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High Court to Rule on Terrorism Detainees

In the justices' first case on U.S. tactics in the war on terrorism, foreigners could win a chance to fight their detentions at Guantanamo Bay.

November 11, 2003|David G. Savage | Times Staff Writer

WASHINGTON — The Supreme Court, taking up its first challenge to the Bush administration's handling of the war on terrorism, agreed Monday to decide whether the president has the power to imprison hundreds of captured foreigners at the U.S. Naval Base at Guantanamo Bay, Cuba, without giving them a chance to show that they are innocent.

Over the objections of administration lawyers, the high court voted to hear an appeal filed on behalf of two Britons, two Australians and a dozen Kuwaitis who say they have been wrongly held in harsh confinement for nearly two years. The men assert that they were neither enemy soldiers nor terrorists, but that they have been denied a hearing to challenge their imprisonment.

Several of them have claimed that they were in Pakistan when U.S. troops invaded Afghanistan and that they had no role in fighting U.S. forces. "We believe they were civilians who were at the wrong place at the wrong time," said Joseph Margulies, a Minneapolis lawyer who filed one of the appeals along with the Center for Constitutional Rights, a legal and educational organization in New York.

The imprisoned men have been kept in solitary confinement and held by President Bush's commanders in "a law-free zone," cut off from their families and friends, in violation of the Geneva Convention and the U.S. Constitution, their lawyers told the high court.

Until Monday, courts rejected these complaints, which had received wide attention in Europe.

Administration officials say the president, as commander in chief, has the exclusive authority to decide what to do with "enemy aliens" captured abroad during a war. At the same time, the administration says the war on terrorism is not a true war and, therefore, Bush's military commanders need not abide by the terms of the Geneva Convention and its rules for prisoners of war.

In a stark claim of executive authority, administration lawyers also maintain that judges have no role in reviewing the plight of the prisoners at Guantanamo Bay. If these captured men are due any rights, wrote U.S. Solicitor General Theodore B. Olson, they "are to be determined by the executive [branch of government] and the military, not the courts."

"The extraordinary circumstances [in this case] implicate core political questions that the Constitution leaves to the president as commander in chief," Olson wrote in his response to the appeals. "The courts have no jurisdiction ... to evaluate or second-guess the conduct of the president and the military."

That argument prevailed in two lower courts, which had turned away the appeals filed on behalf of the Guantanamo detainees. In March, in the second ruling, the U.S. Court of Appeals for the District of Columbia Circuit said that foreigners held outside U.S. territory do not have a right to contest their detention in U.S. courts.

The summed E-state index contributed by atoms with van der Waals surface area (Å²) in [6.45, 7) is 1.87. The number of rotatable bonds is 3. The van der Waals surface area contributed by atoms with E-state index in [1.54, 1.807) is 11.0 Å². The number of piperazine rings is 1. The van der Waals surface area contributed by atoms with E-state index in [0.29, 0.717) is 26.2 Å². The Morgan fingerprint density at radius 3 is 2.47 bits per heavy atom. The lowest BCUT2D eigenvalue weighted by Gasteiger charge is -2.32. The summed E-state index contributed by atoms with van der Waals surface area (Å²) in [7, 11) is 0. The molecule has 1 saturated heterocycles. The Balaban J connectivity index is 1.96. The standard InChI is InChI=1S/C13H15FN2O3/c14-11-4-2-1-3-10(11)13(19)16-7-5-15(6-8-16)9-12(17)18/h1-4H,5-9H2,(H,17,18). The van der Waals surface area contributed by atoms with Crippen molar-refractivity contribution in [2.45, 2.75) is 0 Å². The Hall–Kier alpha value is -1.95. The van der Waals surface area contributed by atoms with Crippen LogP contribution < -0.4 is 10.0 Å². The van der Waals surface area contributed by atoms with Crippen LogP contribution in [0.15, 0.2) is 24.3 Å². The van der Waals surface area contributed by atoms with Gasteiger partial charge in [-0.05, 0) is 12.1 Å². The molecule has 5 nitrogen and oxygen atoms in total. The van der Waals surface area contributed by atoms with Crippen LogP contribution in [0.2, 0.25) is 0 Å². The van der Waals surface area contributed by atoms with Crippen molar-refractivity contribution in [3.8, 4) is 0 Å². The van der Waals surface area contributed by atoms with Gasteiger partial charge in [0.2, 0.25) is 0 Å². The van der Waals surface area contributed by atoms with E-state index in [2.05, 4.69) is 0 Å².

Its opinion described the base at Guantanamo Bay as the sovereign territory of Cuba, even though it has been occupied by the U.S. Navy since it leased the site in 1903.

Lawyers for the two sets of detainees appealed the question to the Supreme Court. In something of a surprise, the justices voted to hear both cases in order to decide whether the courts have "jurisdiction to consider challenges to the legality of the detention of foreign nationals captured abroad."

Two former Bush administration lawyers who had clerked at the Supreme Court said they had not expected the justices to take up the issue.

"This is a surprising grant, given that the lower courts had spoken with one voice on this issue," said former Justice Department lawyer Viet Dinh, who teaches at Georgetown University Law School. He was the chief architect of the USA Patriot Act, which gave the government broad powers to combat terrorism-related activities.

"I still think they will uphold the government," said John C. Yoo, a UC Berkeley law professor, who was a legal advisor on terrorism issues at the Justice Department. "The court has been very leery of contradicting the executive branch in its management of the war during the war.

"The bigger issue underlying all this is delegitimizing terrorism. Al Qaeda is not a nation, so members of terrorist groups are not entitled to the protection of the laws of nations, and they're not entitled to the protection of the Geneva Convention. They get no hearing and no formal process of law," Yoo said.

Human rights activists say it is the U.S. that is operating outside of international law. "In essence, the court must decide whether the United States will reaffirm or reject its commitment to the rule of the law," said Michael Ratner of the Center for Constitutional Rights.

About 660 inmates have been held at Guantanamo in cells that measure 6 feet by 8 feet, the group said.

Their appeals were bolstered by a group of retired military officers and former prisoners of war who, in a friend-of-the-court brief, urged the justices to intervene.

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